Osprey Homes for Sale
Osprey Homes for Sale
Here on the shores of the Gulf of Mexico, we have piers.
They are our horizontal pathways, stretching not up to the heavens, but out to the sea.
Residents and visitors love piers because these simple walkways between land and sea offer peace, transcendence—and excellent fishing. Osprey was built because of its pier.
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Archaeological evidence shows there were plenty of prehistoric people who lived here in relative prosperity, well fed on the bounty of the Gulf of Mexico, as long as 5,000 years ago.
Between 1959 and 1962, scientists started digging around Osprey, excavating burial mounds and shell middens, a landfill of sorts for domestic discards. Imagine what life was like thousands of years ago.
Middens are a cutaway of life. Amid the pile of shells, are found remnants of prehistoric pottery and tools the Indians used in their daily life.
Bertha Honore Palmer who came here in 1910 to develop this lush subtropical paradise on the Gulf Coast into housing, ranches and citrus groves.
The matriarch of the Palmer clan, socialite Bertha Honore Palmer, was the widow of Potter Palmer, a prominent Chicago real estate developer and cofounder of Marshall Field and Company.
Eight years after her husband’s death, Bertha Palmer purchased more than 80,000 acres of land around Sarasota, including 30 acres belonging to Florida pioneers John and Eliza Webb, who established a farm on the Osprey site in 1867.
The Webb family farmed the land for more than 40 years before it was purchased by Bertha Palmer in 1910. Bertha Palmer selected the Webb farm as the anchor of her 350-acre Osprey winter estate, where she could live while overseeing the development of her other lands in Sarasota County.
She left largely intact the shell middens and burial mounds on the property, as well as the Webb homestead, outbuildings buildings and chapel, while building her own home and gardens on a ridge above the bay.
Palmer developed the gardens in keeping with the layout of the original homestead, incorporating the farms buildings into a tropical landscape punctuated with pergolas, classic Greek columns, lawns and flower gardens.
An early aqueduct that transported water for the Webb homestead and farmlands can still be seen among the rich foliage and flowers that Palmer added to the property, which she called Osprey Point and is now known as Historic Spanish Point. You can visit Historic Spanish Point and learn about this fascinating history.
A few miles from Osprey Point, Palmer carved out a 15,000-acre cattle ranch along the Myakka River called Meadow Sweet Pastures.
Mrs. Palmer’s intent was to make the ranch a laboratory for improving cattle production.
Under her tutelage, the Meadow Sweet was responsible for numerous innovations in cattle ranching, including large concrete vats where cows were “dipped” in medicines and insect repellents. Meadow Sweet Pastures was acquired by the State of Florida and is now a substantial part of Myakka River State Park.
Oscar Scherer State Park is on U.S. 41 in Osprey. We love this state park with its shaded sites, river and intercoastal access and network of off-road and on-road bicycle and walking trails. There is also a swimming lake just a short walk from the campground, which has 104 sites suitable for RVs and tents with water and electric. The 15-mile-long Legacy Trail, a paved rail trail, runs through the park providing two-wheel access to both Venice on the south and Sarasota on the north. Oscar Scherer State Park is a hidden gem, a 1400-acre wilderness with paddle trails for canoe and kayak. For birders, Oscar Scherer State Park is home of the Florida scrub jay, a threatened species increasingly rare as its natural scrub habitat disappears.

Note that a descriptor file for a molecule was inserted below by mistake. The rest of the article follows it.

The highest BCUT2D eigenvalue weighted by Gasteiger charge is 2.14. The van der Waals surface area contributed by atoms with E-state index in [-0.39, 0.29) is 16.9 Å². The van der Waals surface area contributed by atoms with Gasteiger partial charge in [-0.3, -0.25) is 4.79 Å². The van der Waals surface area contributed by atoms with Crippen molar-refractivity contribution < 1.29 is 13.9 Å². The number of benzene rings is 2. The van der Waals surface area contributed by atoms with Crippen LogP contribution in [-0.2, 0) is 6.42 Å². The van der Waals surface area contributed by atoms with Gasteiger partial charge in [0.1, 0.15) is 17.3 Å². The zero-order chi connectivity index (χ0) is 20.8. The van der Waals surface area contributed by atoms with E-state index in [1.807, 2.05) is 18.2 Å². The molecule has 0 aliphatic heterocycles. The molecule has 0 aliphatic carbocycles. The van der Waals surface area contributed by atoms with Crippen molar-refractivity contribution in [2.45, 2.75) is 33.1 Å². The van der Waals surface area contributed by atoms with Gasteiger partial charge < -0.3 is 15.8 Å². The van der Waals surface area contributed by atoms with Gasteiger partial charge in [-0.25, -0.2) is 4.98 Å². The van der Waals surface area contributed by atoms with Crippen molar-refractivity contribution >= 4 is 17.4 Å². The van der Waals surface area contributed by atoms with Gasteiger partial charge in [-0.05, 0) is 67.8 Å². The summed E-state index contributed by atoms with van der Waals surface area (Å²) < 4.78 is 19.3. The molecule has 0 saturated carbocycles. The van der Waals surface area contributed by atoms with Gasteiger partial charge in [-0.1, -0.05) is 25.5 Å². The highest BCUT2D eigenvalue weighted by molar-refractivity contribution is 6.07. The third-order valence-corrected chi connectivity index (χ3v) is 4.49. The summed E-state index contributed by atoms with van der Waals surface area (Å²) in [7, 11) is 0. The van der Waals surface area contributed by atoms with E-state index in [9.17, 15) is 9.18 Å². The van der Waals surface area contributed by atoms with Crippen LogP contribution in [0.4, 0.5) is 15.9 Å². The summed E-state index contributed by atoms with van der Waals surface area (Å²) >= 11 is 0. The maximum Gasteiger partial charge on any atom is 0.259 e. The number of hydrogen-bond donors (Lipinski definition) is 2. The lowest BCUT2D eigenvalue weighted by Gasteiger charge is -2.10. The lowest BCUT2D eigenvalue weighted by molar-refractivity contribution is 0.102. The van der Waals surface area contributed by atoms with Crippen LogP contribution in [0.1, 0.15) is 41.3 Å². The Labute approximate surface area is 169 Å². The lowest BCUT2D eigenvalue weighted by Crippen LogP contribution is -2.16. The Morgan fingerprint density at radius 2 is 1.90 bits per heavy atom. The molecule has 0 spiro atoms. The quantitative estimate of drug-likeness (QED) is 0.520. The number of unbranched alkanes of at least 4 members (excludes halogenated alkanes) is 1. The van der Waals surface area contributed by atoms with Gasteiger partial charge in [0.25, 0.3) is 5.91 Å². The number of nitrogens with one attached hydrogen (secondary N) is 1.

The Legacy Trail as part of the ‘rails to trails’ is a gift of significant historical and environmental lands which promote a sense of community among Sarasota County residents and provide a place for visitors and residents to use and enjoy. Uses include viewing wildlife in different habitats, relaxing in a mostly undeveloped environment, a travel corridor to other places in the County, discovering and studying local history and recreation such as walking, rollerblading, bicycling.
Historically, what is now the Legacy Trail, the first passenger coach ran on the brand new Seaboard Air Line Railway Sarasota to Venice extension on November 12, 1911.
The Venice Train Depot, built by the Brotherhood of Locomotive Engineers, was opened March 27, 1927. The railroad helped Venice survive during the Florida real estate bust and the Great Depression.
The railroad also transported patients to Dr. Albee’s Florida Medical Center from 1932 to 1942. Many servicemen and goods were transported over the rails to Venice and the Army Air Base during WWII (1942-45).
On April 30, 1971, the last passenger train ran. Limited freight service continued until January 1992. The Ringling Bros. and Barnum & Bailey Circus used the Seaboard Air Line / Legacy Corridor to reach its winter quarters in Venice from 1960 to 1992.
Sarasota County schools are consistently rated amongst the top in the state. Osprey is the home of Pine View School - a highly acclaimed public school for intellectually gifted students.
Discover Osprey homes for sale –
Osprey is blessed with natural beauty and we would love to help you find your piece of our paradise.
Osprey homes for sale will include condos, single family homes and maintenance free homes.
We have exclusive gated golf communities, waterfront homes, and homes with water access. Choose the lifestyle that fits you – you can be as active as you choose.
Beverly Bowen - 2000 Webber St., Sarasota FL 34239 - Phone: 941 321 3916